This past week, the Rosmond family agreed to expand the endowment’s original focus on forestry and forest management to include a wider spectrum of topics in science, natural resources, technology, medicine and mathematics.

That’s wonderful news for ONRC, because this endowment makes a big impact on funding outreach activities for local residents and UW students!

To learn more about the fund, contact Ellen Matheny.

Photo of Rosmond family © Ellen Matheny.

Alumni Spotlight: Randi Adair

An oft-used metaphor for graduating students is seeds scattering to the wind, and the comparison is certainly apt: We wonder where they’ll land, and where they’ll take root. At the School of Environmental and Forest Sciences (SEFS), our students develop an enormous range of interests and specialties, and they often branch into dozens of disciplines around the country—some going on to graduate school, others beginning their careers. Wherever they end up, though, one of our greatest rewards is hearing from them and learning about their growth.

Randi Adair

Randi Adair, center, with two friends from graduate school on a recent visit.

One such update recently came from Randi Adair. She graduated in 2005 as part of the first class with an Environmental Science and Resource Management (ESRM) degree, and later earned a Master’s in Environmental Planning from UC Berkeley. Originally from Portland, Ore., Adair is now working in Napa Valley as a senior environmental scientist with the California Department of Fish and Wildlife (CDFW). “We’re midway up the Napa Valley, surrounded by mountains and vineyards,” she says. “It’s pretty nice.” (Their office was originally part of a game bird farm, hence its somewhat unlikely address in the heart of wine country.)

Adair has now been with CDFW for three and a half years, has just bought a house the next valley over in Sonoma, and despite being accustomed to Pacific Northwest greenery has gradually fallen in love with the sun-roasted hillsides and oak woodlands of California. Through it all, she’s thoroughly enjoyed her work and been thankful for the classes and professors who’ve helped her achieve along the way.

She says her background in forest resources has definitely served her well with CDFW. In her first role, Adair wrote Lake and Streambed Alteration Agreements (a type of permit) and California Endangered Species Act permits for development projects, participated on the technical advisory boards for a couple of regional conservation plans, reviewed environmental disclosure documents, and dealt with public inquiries on a range of topics from creek restoration to burrowing owls. With her office chronically shorthanded, she says she was kind of a “one-man band” for a large geographical area, and she spent long hours writing letters and filling out paperwork. Yet she still got to spend some time in the field reviewing projects with engineers and planners, and the end result was worth it.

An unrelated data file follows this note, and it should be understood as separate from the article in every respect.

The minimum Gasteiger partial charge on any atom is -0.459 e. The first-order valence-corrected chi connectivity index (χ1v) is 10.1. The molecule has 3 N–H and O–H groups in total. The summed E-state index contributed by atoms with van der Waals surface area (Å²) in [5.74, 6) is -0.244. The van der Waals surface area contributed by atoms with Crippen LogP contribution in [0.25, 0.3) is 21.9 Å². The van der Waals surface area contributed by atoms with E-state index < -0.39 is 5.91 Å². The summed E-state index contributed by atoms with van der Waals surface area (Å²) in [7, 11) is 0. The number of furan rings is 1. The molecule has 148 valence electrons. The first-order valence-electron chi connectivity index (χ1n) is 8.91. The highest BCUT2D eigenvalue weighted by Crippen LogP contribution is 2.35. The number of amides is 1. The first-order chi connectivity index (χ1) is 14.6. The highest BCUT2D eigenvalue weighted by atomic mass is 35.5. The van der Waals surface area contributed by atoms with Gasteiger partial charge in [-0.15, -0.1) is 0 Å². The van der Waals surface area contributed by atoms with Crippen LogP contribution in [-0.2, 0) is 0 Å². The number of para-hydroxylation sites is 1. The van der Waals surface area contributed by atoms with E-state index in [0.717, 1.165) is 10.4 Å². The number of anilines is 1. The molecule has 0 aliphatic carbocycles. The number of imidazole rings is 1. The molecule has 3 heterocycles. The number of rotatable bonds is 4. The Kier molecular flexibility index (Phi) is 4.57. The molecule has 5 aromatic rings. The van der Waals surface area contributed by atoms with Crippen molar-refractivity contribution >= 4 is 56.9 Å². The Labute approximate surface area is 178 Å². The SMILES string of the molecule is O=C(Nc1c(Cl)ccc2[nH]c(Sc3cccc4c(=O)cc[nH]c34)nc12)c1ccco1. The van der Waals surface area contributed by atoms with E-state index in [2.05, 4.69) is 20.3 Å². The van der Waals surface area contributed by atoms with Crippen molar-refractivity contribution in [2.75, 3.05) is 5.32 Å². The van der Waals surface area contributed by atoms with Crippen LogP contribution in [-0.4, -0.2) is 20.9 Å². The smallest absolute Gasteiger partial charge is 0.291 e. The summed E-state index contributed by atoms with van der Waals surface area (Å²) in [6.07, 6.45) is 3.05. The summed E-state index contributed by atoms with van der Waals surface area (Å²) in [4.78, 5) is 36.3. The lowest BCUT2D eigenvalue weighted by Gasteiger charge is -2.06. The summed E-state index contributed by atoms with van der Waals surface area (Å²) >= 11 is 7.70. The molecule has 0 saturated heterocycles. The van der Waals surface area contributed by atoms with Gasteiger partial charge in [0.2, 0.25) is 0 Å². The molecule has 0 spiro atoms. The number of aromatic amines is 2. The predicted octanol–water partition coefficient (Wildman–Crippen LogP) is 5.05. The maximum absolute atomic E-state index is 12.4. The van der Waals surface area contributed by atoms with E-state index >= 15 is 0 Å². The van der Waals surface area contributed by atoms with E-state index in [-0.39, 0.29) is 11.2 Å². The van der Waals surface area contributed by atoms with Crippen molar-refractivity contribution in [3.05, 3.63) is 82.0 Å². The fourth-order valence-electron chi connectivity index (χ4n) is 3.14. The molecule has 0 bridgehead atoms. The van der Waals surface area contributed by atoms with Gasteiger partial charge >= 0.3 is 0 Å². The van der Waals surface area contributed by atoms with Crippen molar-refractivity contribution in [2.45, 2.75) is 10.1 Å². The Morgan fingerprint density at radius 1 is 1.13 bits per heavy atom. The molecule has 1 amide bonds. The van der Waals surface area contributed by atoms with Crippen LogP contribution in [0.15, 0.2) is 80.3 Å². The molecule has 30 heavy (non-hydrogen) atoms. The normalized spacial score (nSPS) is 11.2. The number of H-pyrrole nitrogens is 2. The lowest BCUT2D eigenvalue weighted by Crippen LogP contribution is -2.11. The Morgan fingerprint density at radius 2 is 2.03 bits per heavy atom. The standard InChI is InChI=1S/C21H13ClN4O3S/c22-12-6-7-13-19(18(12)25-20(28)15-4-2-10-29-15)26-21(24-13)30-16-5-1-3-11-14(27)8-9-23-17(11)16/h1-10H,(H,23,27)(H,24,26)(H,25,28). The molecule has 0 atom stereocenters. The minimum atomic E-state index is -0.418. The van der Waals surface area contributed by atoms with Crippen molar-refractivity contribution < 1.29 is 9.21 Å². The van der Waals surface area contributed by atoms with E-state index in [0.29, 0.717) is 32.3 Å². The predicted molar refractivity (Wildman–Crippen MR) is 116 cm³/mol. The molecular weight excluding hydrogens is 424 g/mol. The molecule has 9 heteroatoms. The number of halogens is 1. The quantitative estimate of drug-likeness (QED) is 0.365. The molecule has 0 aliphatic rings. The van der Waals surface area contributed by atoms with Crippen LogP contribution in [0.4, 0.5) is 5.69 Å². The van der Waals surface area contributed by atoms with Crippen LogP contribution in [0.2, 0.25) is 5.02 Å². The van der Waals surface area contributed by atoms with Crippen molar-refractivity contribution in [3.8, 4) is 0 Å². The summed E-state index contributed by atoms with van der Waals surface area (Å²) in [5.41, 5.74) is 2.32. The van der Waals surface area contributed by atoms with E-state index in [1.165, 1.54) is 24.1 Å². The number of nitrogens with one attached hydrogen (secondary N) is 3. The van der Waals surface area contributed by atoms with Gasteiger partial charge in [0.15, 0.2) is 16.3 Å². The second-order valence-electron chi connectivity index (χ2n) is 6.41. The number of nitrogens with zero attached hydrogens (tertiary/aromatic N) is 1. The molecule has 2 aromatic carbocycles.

Randi Adair

Adair’s Napa Valley office oversees the Bay Delta Region.

Adair later moved into her current position supervising the Bay Area Timberland Conservation Program. She heads out as part of a review team—which includes members of the departments of forestry and fire protection and other state agencies—for pre-harvest inspections. She helps evaluate the harvest plans for a range of factors, such as trails, roads, wildlife and creek crossings, and then makes management recommendations. She also supervises other permitting staff and works on a range of department policy issues.

“I did a lot of that in my undergraduate degree,” she says. “From the survey classes, I got a pretty good background in a wide range of topics—water quality sampling, stream flow, things like that that I use all the time in my current job.”

Adair also credits her course and field work through the Urban Ecology Program (UrbanEco), which was funded through the National Science Foundation as a training grant. It lasted for about 10 years and is no longer running at SEFS, but at the time UrbanEco gave students tremendous hands-on opportunities to shape community and environmental planning. Some of the lead professors included John Marzluff and Clare Ryan, and Adair’s research group looked at the Seattle Shoreline Master Plan, focusing on areas where public access to the shoreline was or should have been provided pursuant to development permits (she received a small tuition stipend and a Mary Gates scholarship for taking part in the program).

Other professors who made a big impact on her time at SEFS were Gordon Bradley and Tom Hinckley, and she says Kern Ewing’s restoration class was one of her favorites (even though she had walking pneumonia for nearly the whole quarter!). “I’m very grateful for the excellent education that made it possible for me to be where I am today,” she says. “I feel pretty lucky.”

Nicely done, Randi, and thanks for the update!

Photo of Adair and friends © Randi Adair; graphic of Bay Delta Region © California Department of Fish and Wildlife.

Name That Tree!

We recently received an inquiry requesting help identifying a particular tree in Seattle’s Colman Park. Martha Edmond, the inquirer, wrote: